At least 30 people were killed on Tuesday when a giant motorway bridge collapsed in the Italian city of Genoa, with more feared dead in what one official described as an ‘immense tragedy’.
‘Unfortunately there are around 30 dead and many injured in a serious condition,’ Italy’s interior minister Matteo Salvini told reporters
in the Sicilian city of Catania.
The collapse, which saw a vast stretch of the A10 freeway tumble on to railway lines in the northern port city, came as the bridge was undergoing maintenance work, and the country’s deputy transport minister warned the death toll could climb further.
Rescuers scouring through the wreckage, strewn among shrubland and train tracks, said there were ‘dozens’ of victims, while images from the scene showed an entire carriageway plunged to the ground.
Cars and trucks were tangled in the rubble and nearby buildings damaged by vast chunks of concrete, according to an AFP photographer at the scene.
Angelo Borrelli, head of the Civil Protection service which manages disaster areas, told reporters in Rome that an additional 13 people had been injured.
Aerial footage showed more than 200 metres of the viaduct, known locally as the Morandi bridge, completely destroyed.
The Italian fire service said that the bridge, located in an industrial area in the west of the city, collapsed at around noon (1000 GMT).
‘I’m following with the utmost apprehension what is happening in Genoa and what looks like it could be an immense tragedy,’ transport and infrastructure minister Danilo Toninelli said on Twitter.
A fire service spokesperson said that the bridge had mostly fallen on rail tracks 100 metres below and that cars and trucks had fallen with the rubble.
‘Firefighters are working together and teams of rescuers and police sniffer dogs have been mobilised,’ emergency services said on Twitter.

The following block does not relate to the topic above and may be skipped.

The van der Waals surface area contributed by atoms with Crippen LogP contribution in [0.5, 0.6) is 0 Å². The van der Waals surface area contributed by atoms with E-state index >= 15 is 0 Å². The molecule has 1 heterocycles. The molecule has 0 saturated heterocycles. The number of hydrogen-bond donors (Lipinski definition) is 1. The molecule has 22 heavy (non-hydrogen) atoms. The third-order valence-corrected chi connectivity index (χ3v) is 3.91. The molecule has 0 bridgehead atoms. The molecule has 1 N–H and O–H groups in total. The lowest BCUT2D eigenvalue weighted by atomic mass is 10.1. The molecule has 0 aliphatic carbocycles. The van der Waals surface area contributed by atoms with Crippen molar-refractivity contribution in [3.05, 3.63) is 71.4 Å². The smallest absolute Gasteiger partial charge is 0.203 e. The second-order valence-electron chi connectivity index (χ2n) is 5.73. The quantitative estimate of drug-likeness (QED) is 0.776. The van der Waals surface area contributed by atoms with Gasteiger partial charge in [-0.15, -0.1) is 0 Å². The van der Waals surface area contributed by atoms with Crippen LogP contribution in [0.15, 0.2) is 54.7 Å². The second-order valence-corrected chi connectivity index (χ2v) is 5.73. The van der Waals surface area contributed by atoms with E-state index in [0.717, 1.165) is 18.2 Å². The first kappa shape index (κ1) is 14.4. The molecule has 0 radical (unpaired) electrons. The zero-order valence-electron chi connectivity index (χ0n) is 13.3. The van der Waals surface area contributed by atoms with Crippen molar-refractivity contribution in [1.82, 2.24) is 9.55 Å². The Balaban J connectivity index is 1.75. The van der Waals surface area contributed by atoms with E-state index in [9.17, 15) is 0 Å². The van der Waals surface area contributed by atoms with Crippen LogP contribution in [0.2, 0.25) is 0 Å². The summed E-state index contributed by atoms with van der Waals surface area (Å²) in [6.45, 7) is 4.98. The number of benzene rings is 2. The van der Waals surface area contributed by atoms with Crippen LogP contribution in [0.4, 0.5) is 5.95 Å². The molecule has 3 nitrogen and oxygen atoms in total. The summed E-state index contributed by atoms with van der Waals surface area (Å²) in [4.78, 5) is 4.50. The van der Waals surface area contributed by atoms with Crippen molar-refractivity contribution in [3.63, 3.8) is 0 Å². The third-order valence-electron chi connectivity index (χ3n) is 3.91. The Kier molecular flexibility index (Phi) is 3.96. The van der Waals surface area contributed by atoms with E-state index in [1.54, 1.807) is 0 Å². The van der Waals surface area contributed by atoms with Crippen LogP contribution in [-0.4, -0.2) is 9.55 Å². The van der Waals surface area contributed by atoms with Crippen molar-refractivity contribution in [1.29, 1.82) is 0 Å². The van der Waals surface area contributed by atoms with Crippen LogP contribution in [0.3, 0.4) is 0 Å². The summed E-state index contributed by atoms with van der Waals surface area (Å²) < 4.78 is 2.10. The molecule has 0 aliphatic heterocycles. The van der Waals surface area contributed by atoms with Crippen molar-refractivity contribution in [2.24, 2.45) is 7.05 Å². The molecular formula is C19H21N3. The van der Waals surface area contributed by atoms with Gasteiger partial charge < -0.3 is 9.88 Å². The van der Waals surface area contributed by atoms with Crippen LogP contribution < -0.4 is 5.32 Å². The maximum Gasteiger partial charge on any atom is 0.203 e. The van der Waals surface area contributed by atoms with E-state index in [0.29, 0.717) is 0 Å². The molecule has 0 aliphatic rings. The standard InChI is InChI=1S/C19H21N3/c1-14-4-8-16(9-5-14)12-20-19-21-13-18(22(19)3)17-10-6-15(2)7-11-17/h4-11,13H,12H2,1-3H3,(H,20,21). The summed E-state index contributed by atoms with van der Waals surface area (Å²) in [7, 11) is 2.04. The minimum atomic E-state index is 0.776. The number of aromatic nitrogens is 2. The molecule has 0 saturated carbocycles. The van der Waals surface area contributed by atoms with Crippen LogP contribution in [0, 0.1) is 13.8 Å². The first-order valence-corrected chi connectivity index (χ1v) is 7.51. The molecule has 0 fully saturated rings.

The cause of the disaster was not immediately clear, although weather services in the Liguria region where Genoa is situated had issued a storm warning Tuesday morning.
The national motorways body said on its website that ‘maintenance works were being carried out on the base of the viaduct’, adding that a crane had been moved on site to assist the work.
Shares in Italian company Atlantia, which runs much of Italy’s motorway network including the collapsed stretch of the A10, plunged on the Milan stock exchange after the news.
They were down 9.7 per cent at 22.48 euros in mid-afternoon trading, having earlier been temporarily suspended when their slide exceeded 10 per cent.
European Commission chief Jean-Claude Juncker in a statement expressed ‘my deepest sympathy and sincere condolences to the families and friends of those who have died, and to the Italian people.’
Genoa, home to half a million people, is located between the sea and the mountains of northwestern Italy.
Its rugged terrain means that motorways that run through the city and the surrounding area are characterised by long viaducts and tunnels.
The Morandi viaduct, completed in 1967, overspans dozens of railway lines as well as an industrial zone housing several factories.
One factory, immediately next to one of the viaduct’s support columns, was virtually empty on Tuesday due to a national holiday, and seems to have sustained minimal damage.
Tuesday’s incident is the latest in a string of bridge collapses in Italy, a country prone to damage from seismic activity but where infrastructure generally is showing the effects of economic stagnation.
In March last year, a couple were killed when a motorway overpass collapsed on their car near Ancona on the country’s Adriatic coast.
A pensioner died in October 2016 when his car was crushed by a collapsing bridge over a dual carriageway between Milan and Lecco.
That incident was blamed on bureaucratic bungling which led to a fatal delay in the bridge being closed after it was reported to be showing significant cracks.
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